HomeEthics & SocietyThe US Army experiments with GPT-4-controlled battlefield tactics

The US Army experiments with GPT-4-controlled battlefield tactics

The US Army is dabbling with integrating AI chatbots into their strategic planning, albeit throughout the confines of a war game simulation based on the favored video game Starcraft II. 

This study, led by the US Army Research Laboratory, tests the waters of employing OpenAI’s technologies, reminiscent of GPT-4 Turbo and GPT-4 Vision, to reinforce battle strategies. 

Not way back, OpenAI began working on several Department of Defense projects and is collaborating with DARPA.

AI’s use on the battlefield is hotly debated, and a recent similar study on AI wargaming found that LLMs like GPT-3.5 and 4 often escalate tactics, sometimes leading to nuclear war. 

This recent research used Starcraft II to simulate a battlefield scenario involving a limited variety of military units with complete visibility of the sphere. 

Researchers dubbed this technique “COA-GPT” –  with COA standing for the military term “Courses of Action.”

COA-GPT assumed the role of a military commander’s assistant, tasked with devising strategies to obliterate enemy forces and capture strategic points. 

COA-GPT is an AI-powered decision support system that assists command and control personnel in developing Courses of Action (COAs). It utilizes LLMs constrained by predefined guidelines. Command and control personnel input mission information and COA-GPT generates potential COAs. Through an iterative process using natural language, the human operators and COA-GPT collaborate to refine and choose essentially the most suitable COA for the mission objectives. Source: ArXiv.

Traditional COA is notoriously slow and labor-intensive, but not COA-GPT. Decisions are made in seconds, iteratively integrating military human feedback into the AI’s learning process. 

Wargame AIIllustrates the iterative means of developing Courses of Action (COAs) with human input. In (a), COA-GPT generates an initial COA without human guidance, displaying force movements (blue arrows) across bridges and engagement directives (red arrows) against hostile units. Panel (b) shows the COA after a human commander adjusts it, specifying that friendly aviation forces should directly engage hostile aviation. Finally, (c) demonstrates further COA refinement, with forces splitting to handle each enemy artilleries and reconnaissance units receiving orders to advance to the northern bridge. Source: ArXiv.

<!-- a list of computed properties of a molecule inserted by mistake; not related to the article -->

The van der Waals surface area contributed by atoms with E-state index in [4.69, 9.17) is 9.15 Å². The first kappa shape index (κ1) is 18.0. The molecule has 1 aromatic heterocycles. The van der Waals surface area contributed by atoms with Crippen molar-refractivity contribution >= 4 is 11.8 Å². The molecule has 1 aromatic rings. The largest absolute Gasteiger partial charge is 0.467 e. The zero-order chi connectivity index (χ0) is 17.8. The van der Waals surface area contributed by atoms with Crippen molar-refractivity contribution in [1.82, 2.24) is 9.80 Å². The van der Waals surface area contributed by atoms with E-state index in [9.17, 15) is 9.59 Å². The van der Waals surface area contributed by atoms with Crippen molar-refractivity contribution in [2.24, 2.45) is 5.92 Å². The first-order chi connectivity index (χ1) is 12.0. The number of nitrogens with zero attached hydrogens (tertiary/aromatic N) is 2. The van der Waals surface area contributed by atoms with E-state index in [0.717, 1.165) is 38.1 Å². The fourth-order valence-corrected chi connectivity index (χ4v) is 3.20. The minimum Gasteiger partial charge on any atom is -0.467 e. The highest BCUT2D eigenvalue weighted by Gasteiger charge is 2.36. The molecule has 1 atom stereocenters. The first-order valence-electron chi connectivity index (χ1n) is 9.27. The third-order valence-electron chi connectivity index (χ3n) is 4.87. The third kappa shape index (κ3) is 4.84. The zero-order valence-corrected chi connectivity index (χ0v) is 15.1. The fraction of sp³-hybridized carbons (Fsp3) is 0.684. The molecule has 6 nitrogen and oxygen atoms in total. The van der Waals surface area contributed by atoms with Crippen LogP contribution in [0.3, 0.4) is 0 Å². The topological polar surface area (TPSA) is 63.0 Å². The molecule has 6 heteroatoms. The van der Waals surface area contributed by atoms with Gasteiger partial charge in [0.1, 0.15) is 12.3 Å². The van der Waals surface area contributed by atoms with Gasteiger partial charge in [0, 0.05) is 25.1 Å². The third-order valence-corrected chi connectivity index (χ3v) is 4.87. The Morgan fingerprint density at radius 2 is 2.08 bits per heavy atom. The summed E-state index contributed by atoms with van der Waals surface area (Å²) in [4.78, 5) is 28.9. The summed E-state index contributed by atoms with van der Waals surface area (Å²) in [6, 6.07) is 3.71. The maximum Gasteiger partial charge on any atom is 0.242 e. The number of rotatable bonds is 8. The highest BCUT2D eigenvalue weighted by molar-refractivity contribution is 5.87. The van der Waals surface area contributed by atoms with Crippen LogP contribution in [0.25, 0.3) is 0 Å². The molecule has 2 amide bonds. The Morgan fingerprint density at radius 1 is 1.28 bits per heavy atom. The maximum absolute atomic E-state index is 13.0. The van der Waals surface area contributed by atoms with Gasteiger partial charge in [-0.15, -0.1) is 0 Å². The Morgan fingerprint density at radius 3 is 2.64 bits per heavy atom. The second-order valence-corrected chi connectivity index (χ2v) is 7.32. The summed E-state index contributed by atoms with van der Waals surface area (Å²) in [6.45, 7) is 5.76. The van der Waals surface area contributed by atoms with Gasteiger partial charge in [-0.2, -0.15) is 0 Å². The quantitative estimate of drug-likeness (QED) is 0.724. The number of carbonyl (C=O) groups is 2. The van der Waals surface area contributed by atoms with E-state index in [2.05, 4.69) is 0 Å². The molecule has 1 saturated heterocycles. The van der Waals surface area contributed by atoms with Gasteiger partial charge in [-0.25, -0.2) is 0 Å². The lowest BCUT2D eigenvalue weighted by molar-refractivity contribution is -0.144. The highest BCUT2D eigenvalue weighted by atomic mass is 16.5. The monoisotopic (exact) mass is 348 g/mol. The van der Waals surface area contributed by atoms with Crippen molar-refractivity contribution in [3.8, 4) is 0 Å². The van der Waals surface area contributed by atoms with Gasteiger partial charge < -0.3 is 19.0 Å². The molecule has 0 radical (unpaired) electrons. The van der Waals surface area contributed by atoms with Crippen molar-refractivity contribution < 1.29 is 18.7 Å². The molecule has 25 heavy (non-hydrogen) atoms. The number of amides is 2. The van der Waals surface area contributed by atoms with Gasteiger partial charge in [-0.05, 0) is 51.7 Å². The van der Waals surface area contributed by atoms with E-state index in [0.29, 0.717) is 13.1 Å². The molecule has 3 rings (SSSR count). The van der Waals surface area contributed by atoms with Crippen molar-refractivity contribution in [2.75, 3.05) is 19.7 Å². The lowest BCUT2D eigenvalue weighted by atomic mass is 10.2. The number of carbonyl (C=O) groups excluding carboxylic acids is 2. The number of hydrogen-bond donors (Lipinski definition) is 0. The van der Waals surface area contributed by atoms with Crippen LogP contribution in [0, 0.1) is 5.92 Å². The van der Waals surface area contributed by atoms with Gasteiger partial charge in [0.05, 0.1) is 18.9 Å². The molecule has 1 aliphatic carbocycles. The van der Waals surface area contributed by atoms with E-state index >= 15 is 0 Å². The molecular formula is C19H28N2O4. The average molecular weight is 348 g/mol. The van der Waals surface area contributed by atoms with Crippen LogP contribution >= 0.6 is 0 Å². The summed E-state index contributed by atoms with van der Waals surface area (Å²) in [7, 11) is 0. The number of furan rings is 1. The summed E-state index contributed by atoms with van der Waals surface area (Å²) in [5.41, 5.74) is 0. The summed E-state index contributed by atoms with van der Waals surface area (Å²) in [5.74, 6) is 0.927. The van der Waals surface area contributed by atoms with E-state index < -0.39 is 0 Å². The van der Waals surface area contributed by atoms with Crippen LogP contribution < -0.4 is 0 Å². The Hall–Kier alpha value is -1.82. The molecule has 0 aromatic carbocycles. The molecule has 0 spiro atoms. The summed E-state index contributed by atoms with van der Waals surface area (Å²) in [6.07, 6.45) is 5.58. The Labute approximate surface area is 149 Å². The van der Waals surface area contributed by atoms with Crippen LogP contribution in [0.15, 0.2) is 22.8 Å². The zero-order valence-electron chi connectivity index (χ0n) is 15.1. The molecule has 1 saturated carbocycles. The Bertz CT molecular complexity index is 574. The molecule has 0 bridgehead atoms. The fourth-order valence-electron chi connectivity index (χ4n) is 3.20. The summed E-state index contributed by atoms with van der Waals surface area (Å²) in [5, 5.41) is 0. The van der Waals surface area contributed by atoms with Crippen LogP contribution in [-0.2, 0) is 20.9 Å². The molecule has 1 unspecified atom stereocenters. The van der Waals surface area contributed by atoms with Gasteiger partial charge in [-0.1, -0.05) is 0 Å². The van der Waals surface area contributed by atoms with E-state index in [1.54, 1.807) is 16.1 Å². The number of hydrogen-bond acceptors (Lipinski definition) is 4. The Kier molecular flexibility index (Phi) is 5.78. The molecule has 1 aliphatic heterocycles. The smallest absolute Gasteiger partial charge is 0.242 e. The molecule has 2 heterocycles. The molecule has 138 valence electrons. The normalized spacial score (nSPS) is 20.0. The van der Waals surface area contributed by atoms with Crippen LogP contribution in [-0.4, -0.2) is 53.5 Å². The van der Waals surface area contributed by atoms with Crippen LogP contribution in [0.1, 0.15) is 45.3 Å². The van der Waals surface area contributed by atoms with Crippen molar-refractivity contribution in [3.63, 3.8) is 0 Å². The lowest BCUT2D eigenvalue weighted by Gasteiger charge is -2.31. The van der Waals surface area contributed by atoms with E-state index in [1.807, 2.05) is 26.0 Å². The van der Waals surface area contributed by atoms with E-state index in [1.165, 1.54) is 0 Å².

Researchers emphasized that COA-GPT merely augments human decision-making somewhat than replacing it.

COA-GPT excels other methods, but there’s a value

COA-GPT demonstrated superior performance to existing methods, outpaced existing methods in generating strategic COAs, and will adapt to real-time feedback. 

However, there have been flaws. Most notably, COA-GPT incurred higher casualties in accomplishing mission objectives.

The study states, “We observe that the COA-GPT and COA-GPT-V, even when enhanced with human feedback exhibits higher friendly force casualties in comparison with other baselines.”

Does this deter the researchers? Seemingly not.

The study says, “In conclusion, COA-GPT represents a transformative approach in military C2 operations, facilitating faster, more agile decision-making and maintaining a strategic edge in modern warfare.”

You’d must say it’s worrying that an AI system that caused more friendly fire casualties than expected is defined as a “transformative approach.”

This comes after the Department of Defense created a generative AI task force last yr. The DOD has already identified quite a few avenues for exploration, yet concerns concerning the technology’s readiness and ethical implications loom. 

For example, who’s responsible when military AI applications go fallacious? The developers? The person in charge? Or someone further down the chain?

It’s unproven, and let’s hope it stays that way.


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